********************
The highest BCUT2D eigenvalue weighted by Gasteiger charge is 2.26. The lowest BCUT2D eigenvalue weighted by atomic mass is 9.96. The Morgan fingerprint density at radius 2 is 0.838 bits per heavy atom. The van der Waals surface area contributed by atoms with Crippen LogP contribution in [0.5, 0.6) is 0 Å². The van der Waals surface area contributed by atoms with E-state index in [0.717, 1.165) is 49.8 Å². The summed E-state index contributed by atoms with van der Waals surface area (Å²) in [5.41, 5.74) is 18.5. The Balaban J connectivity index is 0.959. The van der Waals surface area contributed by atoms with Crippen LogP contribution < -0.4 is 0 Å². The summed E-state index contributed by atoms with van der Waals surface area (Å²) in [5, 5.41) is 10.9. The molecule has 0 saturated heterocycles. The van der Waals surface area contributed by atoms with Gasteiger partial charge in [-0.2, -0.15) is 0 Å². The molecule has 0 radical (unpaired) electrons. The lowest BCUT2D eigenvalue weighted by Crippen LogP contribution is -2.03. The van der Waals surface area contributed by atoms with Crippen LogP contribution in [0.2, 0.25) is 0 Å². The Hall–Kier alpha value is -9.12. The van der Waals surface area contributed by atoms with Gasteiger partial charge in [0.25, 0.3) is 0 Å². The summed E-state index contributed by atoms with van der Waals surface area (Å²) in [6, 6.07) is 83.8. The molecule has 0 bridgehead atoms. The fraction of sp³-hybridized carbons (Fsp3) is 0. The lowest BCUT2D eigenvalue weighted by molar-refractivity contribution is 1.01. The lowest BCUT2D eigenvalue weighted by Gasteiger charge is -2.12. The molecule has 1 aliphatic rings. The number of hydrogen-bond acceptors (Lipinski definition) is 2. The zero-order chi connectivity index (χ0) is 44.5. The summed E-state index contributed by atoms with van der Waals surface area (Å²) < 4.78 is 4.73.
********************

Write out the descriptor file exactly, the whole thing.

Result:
The highest BCUT2D eigenvalue weighted by Gasteiger charge is 2.26. The lowest BCUT2D eigenvalue weighted by atomic mass is 9.96. The Morgan fingerprint density at radius 2 is 0.838 bits per heavy atom. The van der Waals surface area contributed by atoms with Crippen LogP contribution in [0.5, 0.6) is 0 Å². The van der Waals surface area contributed by atoms with E-state index in [0.717, 1.165) is 49.8 Å². The summed E-state index contributed by atoms with van der Waals surface area (Å²) in [5.41, 5.74) is 18.5. The Balaban J connectivity index is 0.959. The van der Waals surface area contributed by atoms with Crippen LogP contribution < -0.4 is 0 Å². The summed E-state index contributed by atoms with van der Waals surface area (Å²) in [5, 5.41) is 10.9. The molecule has 0 saturated heterocycles. The van der Waals surface area contributed by atoms with Gasteiger partial charge in [-0.2, -0.15) is 0 Å². The molecule has 0 radical (unpaired) electrons. The lowest BCUT2D eigenvalue weighted by Crippen LogP contribution is -2.03. The van der Waals surface area contributed by atoms with Crippen LogP contribution in [0.2, 0.25) is 0 Å². The Hall–Kier alpha value is -9.12. The van der Waals surface area contributed by atoms with Gasteiger partial charge in [0.25, 0.3) is 0 Å². The summed E-state index contributed by atoms with van der Waals surface area (Å²) in [6, 6.07) is 83.8. The molecule has 0 bridgehead atoms. The fraction of sp³-hybridized carbons (Fsp3) is 0. The lowest BCUT2D eigenvalue weighted by molar-refractivity contribution is 1.01. The lowest BCUT2D eigenvalue weighted by Gasteiger charge is -2.12. The molecule has 1 aliphatic rings. The number of hydrogen-bond acceptors (Lipinski definition) is 2. The zero-order chi connectivity index (χ0) is 44.5. The summed E-state index contributed by atoms with van der Waals surface area (Å²) < 4.78 is 4.73.